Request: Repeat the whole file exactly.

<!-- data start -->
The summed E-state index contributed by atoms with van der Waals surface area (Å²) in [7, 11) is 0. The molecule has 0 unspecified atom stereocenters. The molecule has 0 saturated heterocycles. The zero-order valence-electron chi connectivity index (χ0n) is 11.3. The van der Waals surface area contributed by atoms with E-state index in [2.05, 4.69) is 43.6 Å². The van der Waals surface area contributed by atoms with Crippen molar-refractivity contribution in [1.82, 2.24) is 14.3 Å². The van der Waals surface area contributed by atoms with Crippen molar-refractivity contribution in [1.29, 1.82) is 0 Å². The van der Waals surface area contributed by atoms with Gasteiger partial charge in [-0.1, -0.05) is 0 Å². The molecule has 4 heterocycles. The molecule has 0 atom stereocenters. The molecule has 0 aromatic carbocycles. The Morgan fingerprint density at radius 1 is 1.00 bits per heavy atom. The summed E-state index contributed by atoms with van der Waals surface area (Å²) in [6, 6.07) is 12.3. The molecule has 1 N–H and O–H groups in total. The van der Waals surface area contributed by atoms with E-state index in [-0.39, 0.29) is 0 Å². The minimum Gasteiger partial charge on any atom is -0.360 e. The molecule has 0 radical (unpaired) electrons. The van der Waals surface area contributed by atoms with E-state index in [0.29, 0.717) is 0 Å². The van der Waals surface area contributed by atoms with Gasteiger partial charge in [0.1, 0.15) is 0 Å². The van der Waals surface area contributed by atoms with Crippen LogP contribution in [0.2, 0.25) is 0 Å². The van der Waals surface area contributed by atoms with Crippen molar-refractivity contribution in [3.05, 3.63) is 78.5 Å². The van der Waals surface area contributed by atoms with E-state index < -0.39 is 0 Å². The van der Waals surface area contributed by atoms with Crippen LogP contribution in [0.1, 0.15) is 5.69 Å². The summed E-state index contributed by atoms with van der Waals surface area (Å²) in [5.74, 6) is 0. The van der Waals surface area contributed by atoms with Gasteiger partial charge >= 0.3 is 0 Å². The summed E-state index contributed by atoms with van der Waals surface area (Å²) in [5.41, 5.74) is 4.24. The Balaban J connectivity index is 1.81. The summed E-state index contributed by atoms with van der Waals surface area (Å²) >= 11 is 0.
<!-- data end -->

The summed E-state index contributed by atoms with van der Waals surface area (Å²) in [7, 11) is 0. The molecule has 0 unspecified atom stereocenters. The molecule has 0 saturated heterocycles. The zero-order valence-electron chi connectivity index (χ0n) is 11.3. The van der Waals surface area contributed by atoms with E-state index in [2.05, 4.69) is 43.6 Å². The van der Waals surface area contributed by atoms with Crippen molar-refractivity contribution in [1.82, 2.24) is 14.3 Å². The van der Waals surface area contributed by atoms with Crippen molar-refractivity contribution in [1.29, 1.82) is 0 Å². The van der Waals surface area contributed by atoms with Gasteiger partial charge in [-0.1, -0.05) is 0 Å². The molecule has 4 heterocycles. The molecule has 0 atom stereocenters. The molecule has 0 aromatic carbocycles. The Morgan fingerprint density at radius 1 is 1.00 bits per heavy atom. The summed E-state index contributed by atoms with van der Waals surface area (Å²) in [6, 6.07) is 12.3. The molecule has 1 N–H and O–H groups in total. The van der Waals surface area contributed by atoms with E-state index in [-0.39, 0.29) is 0 Å². The minimum Gasteiger partial charge on any atom is -0.360 e. The molecule has 0 radical (unpaired) electrons. The van der Waals surface area contributed by atoms with E-state index in [0.29, 0.717) is 0 Å². The van der Waals surface area contributed by atoms with Gasteiger partial charge in [0.1, 0.15) is 0 Å². The van der Waals surface area contributed by atoms with Crippen LogP contribution in [0.2, 0.25) is 0 Å². The van der Waals surface area contributed by atoms with Crippen molar-refractivity contribution in [3.05, 3.63) is 78.5 Å². The van der Waals surface area contributed by atoms with E-state index < -0.39 is 0 Å². The van der Waals surface area contributed by atoms with Crippen LogP contribution in [0.1, 0.15) is 5.69 Å². The summed E-state index contributed by atoms with van der Waals surface area (Å²) in [5.74, 6) is 0. The van der Waals surface area contributed by atoms with Gasteiger partial charge >= 0.3 is 0 Å². The summed E-state index contributed by atoms with van der Waals surface area (Å²) in [5.41, 5.74) is 4.24. The Balaban J connectivity index is 1.81. The summed E-state index contributed by atoms with van der Waals surface area (Å²) >= 11 is 0.